Sebazzo designed by BunchPosted: November 11, 2013
Sebazzo is the London based interactive studio of digital design duo Sebastien Hefel and Michael Azzopardi. The studio creates applications, websites and generative installations for a variety of brands and specialises in ‘innovative e-learning environments’. Design agency Bunch recently created a visual identity and stationery solution for Sebazzo that conveys digital design as a craft and the duality of the partnership through name and type, colour, material choice and process.
Constructed from Gridnik – a product of early electric typewriters and based on ‘logic, rationality and a strict adherence to a grid with a humanist dimension’ – the logotype’s uppercase sans-serif letterforms, 45-degree corners, monoline weight, structure and geometry, as well as its compounded nature, all point towards a straightforward and confident technological efficiency and neatly reference the designers that make up the studio. The characters are well spaced, balanced by a central A and executed with a single black ink print treatment that provides a distinctive contrast to the more expressive and tactile sensibilities of the stationery.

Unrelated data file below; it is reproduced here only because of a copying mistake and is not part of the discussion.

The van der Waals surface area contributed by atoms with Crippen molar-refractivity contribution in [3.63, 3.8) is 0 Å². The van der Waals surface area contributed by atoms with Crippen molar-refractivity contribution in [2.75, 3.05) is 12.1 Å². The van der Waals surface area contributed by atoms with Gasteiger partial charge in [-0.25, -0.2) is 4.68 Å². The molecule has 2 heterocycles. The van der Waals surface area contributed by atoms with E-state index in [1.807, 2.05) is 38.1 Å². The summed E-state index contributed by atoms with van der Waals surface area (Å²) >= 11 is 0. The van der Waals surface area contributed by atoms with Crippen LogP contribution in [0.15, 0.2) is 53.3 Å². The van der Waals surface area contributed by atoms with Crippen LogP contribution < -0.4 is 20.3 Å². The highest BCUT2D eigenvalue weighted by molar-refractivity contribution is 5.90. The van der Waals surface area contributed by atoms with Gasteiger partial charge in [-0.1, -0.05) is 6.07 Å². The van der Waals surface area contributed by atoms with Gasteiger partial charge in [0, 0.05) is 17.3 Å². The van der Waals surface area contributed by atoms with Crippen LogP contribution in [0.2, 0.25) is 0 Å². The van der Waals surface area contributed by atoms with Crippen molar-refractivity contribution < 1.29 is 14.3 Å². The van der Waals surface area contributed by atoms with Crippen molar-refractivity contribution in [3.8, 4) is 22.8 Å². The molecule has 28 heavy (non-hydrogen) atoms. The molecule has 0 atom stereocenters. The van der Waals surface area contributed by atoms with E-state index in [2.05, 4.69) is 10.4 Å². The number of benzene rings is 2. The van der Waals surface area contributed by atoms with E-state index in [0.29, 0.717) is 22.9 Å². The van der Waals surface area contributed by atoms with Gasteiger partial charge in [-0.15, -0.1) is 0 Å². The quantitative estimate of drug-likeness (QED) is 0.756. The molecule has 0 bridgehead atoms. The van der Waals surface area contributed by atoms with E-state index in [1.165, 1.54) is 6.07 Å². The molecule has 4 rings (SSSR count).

The diagonal cut of the bright and pastel boards that make up the business cards create a striking but restrained dual tone and subtle dynamic aesthetic that feels like a simple but effective distillation of a two-man studio which compliments the ideation of the name and neatly splits the logotype into its two constituent parts. These are neatly unified by the tactile and crafted qualities of their paper marquetry construction.
It is great to see such a process making its way into the communicate realm of identity design. As a craft it has been around for some time but the multicoloured profile this provides the business cards within a technological context appears contemporary, creative and communicative.
The appropriation of this skill infuses the process of digital creation and what can often be perceived as digital commodities with a tangible quality and leverages some of the care and quality people associate with custom craft. The logotype tempers this with a reminder that this creative energy is underpinned by a solid functionality.
The colour, texture and construction of the business cards functions well as a communicative counterpoint to the almost mechanical consistency of the single point size type utilised across the stationery, and while the letterhead and compliment slip are absent the detail of the marquetry process, their full bleed colour palette and angle ties in well with the cards and continues to split the logotype.
The result is an unusual and distinctive conceptual juxtaposition of technological utility and handcraft, contemporary energy and restraint, as well as establishing a high quality aesthetic impact.
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